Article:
INc3ltQdAyVGBWSyEPd9tb0BcllgPXfPfxU5ZFAFRsA3GaXhEnRQ8vD7aWXGQ7guE46JTYio5p93TzFStJsZT4w=

ive been trying! so far all ive got is six ones, 111111 and 33 char.

easier to oclvanitygen prefix 111111
than
-r "^1[1-9A-HJ-Za-km-z]{0,32}\$" or however it goes.

would love to be able to use regex on gpu -_-

Since all matches to your regex are going to be finite (bitcoin addresses are of finite length) then you could just compile your regex out to a pattern list and use that.  Ie, because of the finiteness constraint, regexes are just syntactic sugar.

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xhomerx10
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April 29, 2015, 12:51:21 AM
 #249

Wow.  I missed this post but that us amazing!  That would take forever with my rig.  How fast are you able to generate addresses?

Thanks for noticing Wink  It took me about 1 week to generate on a Haswell 4 core / 8 threads.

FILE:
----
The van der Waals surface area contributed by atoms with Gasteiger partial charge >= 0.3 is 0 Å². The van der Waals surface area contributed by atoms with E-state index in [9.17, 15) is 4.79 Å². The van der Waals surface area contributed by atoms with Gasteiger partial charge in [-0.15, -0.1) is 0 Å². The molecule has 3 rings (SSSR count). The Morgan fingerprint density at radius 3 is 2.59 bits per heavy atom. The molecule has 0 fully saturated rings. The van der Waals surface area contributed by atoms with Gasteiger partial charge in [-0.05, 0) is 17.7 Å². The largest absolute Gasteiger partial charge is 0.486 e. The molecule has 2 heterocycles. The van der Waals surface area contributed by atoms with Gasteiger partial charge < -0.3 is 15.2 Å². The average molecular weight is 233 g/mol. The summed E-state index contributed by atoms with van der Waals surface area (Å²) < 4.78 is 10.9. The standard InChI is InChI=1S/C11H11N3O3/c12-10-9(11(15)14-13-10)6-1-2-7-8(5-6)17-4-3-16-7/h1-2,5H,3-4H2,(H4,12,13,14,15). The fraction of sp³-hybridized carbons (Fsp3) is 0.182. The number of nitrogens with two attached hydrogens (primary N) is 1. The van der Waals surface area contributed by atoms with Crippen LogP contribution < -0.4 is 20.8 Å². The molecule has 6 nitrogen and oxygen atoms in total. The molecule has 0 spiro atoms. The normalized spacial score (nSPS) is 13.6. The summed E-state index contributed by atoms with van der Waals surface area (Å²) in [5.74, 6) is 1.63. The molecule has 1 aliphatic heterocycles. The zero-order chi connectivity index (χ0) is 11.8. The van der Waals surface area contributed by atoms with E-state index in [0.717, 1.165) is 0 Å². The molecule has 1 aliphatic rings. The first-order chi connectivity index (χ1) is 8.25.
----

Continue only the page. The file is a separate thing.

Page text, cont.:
Using vanitygen to find such pairs of addresses is not feasible, e.g.

$ vanitygen "18eXmgR5Svoqqa6"
[1.34 Mkey/s][total 24407296][Prob 0.0%][50% in 3.161665e+10y]

...so 50% probability in about 32 billion years!

I didn't use vanitygen, but rather a specialized tool designed to find partial address collisions based on the Birthday Attack.  I might clean up the code and release it; although I am not sure if it has any use beyond some novelty value.

The code currently uses CPU only.  But a GPU port would make 100+ bit collisions feasible.

 This is very interesting.  I have some reading to do!  Thanks Wink

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April 29, 2015, 05:31:38 PM
 #250

Wow.  I missed this post but that us amazing!  That would take forever with my rig.  How fast are you able to generate addresses?

Thanks for noticing Wink  It took me about 1 week to generate on a Haswell 4 core / 8 threads.

Using vanitygen to find such pairs of addresses is not feasible, e.g.

$ vanitygen "18eXmgR5Svoqqa6"
[1.34 Mkey/s][total 24407296][Prob 0.0%][50% in 3.161665e+10y]

...so 50% probability in about 32 billion years!